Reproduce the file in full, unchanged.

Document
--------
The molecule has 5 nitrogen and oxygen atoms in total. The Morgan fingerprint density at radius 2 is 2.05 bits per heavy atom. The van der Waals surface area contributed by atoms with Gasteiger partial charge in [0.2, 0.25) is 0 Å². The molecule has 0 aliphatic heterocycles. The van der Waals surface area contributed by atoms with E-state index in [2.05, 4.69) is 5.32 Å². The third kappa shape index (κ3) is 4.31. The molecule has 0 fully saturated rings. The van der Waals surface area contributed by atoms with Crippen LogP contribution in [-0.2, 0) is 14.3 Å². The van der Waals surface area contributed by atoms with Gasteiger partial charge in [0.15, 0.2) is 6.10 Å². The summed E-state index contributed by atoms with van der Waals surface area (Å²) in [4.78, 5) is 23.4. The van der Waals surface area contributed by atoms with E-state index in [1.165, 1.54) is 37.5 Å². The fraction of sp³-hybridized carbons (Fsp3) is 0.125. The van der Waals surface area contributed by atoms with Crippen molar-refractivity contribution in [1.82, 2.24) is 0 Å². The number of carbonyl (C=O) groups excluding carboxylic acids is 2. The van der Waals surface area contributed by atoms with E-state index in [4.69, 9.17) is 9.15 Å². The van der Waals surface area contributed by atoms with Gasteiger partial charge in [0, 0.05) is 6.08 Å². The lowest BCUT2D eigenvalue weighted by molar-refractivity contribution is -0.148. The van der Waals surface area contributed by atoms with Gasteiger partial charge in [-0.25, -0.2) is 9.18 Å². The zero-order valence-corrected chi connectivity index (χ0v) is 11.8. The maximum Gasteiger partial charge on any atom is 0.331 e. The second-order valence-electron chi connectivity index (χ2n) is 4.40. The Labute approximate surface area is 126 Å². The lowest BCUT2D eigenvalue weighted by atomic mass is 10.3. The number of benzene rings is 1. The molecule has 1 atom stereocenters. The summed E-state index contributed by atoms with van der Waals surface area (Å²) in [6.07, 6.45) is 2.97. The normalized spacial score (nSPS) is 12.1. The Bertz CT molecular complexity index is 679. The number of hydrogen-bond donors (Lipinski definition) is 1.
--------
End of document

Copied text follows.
The molecule has 5 nitrogen and oxygen atoms in total. The Morgan fingerprint density at radius 2 is 2.05 bits per heavy atom. The van der Waals surface area contributed by atoms with Gasteiger partial charge in [0.2, 0.25) is 0 Å². The molecule has 0 aliphatic heterocycles. The van der Waals surface area contributed by atoms with E-state index in [2.05, 4.69) is 5.32 Å². The third kappa shape index (κ3) is 4.31. The molecule has 0 fully saturated rings. The van der Waals surface area contributed by atoms with Crippen LogP contribution in [-0.2, 0) is 14.3 Å². The van der Waals surface area contributed by atoms with Gasteiger partial charge in [0.15, 0.2) is 6.10 Å². The summed E-state index contributed by atoms with van der Waals surface area (Å²) in [4.78, 5) is 23.4. The van der Waals surface area contributed by atoms with E-state index in [1.165, 1.54) is 37.5 Å². The fraction of sp³-hybridized carbons (Fsp3) is 0.125. The van der Waals surface area contributed by atoms with Crippen molar-refractivity contribution in [1.82, 2.24) is 0 Å². The number of carbonyl (C=O) groups excluding carboxylic acids is 2. The van der Waals surface area contributed by atoms with E-state index in [4.69, 9.17) is 9.15 Å². The van der Waals surface area contributed by atoms with Gasteiger partial charge in [0, 0.05) is 6.08 Å². The lowest BCUT2D eigenvalue weighted by molar-refractivity contribution is -0.148. The van der Waals surface area contributed by atoms with Gasteiger partial charge in [-0.25, -0.2) is 9.18 Å². The zero-order valence-corrected chi connectivity index (χ0v) is 11.8. The maximum Gasteiger partial charge on any atom is 0.331 e. The second-order valence-electron chi connectivity index (χ2n) is 4.40. The Labute approximate surface area is 126 Å². The lowest BCUT2D eigenvalue weighted by atomic mass is 10.3. The number of benzene rings is 1. The molecule has 1 atom stereocenters. The summed E-state index contributed by atoms with van der Waals surface area (Å²) in [6.07, 6.45) is 2.97. The normalized spacial score (nSPS) is 12.1. The Bertz CT molecular complexity index is 679. The number of hydrogen-bond donors (Lipinski definition) is 1.